It also needs to be recognized, the executive said, that Boston, like New York, is a much more challenging environment for a manager, especially for a first-time manager, such as Dave Martinez, Bogar or Joey Cora, all of whom the executive identified as extremely capable. That is especially true this year, he said, given the tumultuous circumstances of the previous 12 months. You don't automatically rule out first-timers, the executive said, but you proceed with the knowledge that you're asking an awful lot of a novice to come in and clean up the kind of mess that exists here.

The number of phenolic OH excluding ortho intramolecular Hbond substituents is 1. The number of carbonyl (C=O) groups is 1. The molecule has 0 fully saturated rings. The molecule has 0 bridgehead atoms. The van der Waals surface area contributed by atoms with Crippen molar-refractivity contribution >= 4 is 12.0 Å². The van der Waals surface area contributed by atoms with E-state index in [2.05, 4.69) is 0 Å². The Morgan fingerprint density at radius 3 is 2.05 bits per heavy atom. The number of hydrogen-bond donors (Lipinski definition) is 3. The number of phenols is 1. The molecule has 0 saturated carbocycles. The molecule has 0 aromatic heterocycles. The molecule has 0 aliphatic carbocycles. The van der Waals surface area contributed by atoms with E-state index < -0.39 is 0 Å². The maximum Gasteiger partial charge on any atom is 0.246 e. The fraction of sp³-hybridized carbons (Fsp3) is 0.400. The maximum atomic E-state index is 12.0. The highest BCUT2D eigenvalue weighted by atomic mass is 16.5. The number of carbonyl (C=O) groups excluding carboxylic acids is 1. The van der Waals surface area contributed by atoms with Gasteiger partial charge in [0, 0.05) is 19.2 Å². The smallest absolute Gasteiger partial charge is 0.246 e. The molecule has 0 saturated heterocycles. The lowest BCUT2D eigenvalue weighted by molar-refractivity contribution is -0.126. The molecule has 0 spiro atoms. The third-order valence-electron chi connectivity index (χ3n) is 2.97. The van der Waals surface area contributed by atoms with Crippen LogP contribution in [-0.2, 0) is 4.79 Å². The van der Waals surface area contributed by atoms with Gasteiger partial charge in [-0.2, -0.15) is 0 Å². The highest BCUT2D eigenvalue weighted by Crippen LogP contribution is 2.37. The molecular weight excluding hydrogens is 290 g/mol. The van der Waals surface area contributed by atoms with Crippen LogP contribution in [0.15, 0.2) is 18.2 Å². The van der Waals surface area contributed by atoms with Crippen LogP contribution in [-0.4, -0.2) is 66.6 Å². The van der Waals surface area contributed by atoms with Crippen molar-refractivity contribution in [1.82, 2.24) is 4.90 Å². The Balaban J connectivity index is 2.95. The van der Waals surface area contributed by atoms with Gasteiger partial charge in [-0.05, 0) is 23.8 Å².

Last winter, the Red Sox were very public about their search, bringing in each of their candidates for a session with the media. It is expected they would do the same this winter; to do otherwise would suggest they made a mistake in doing so in 2011. Being open about their search, the executive said, also can lead to input from sources who might not otherwise have volunteered information about a candidate.
The season ends a week from Wednesday. Red Sox owners have insisted they will wait until the end of the season to conduct a review of Valentine's status. That review, for all intents and purposes, almost certainly already has been conducted. An announcement might not be long in coming.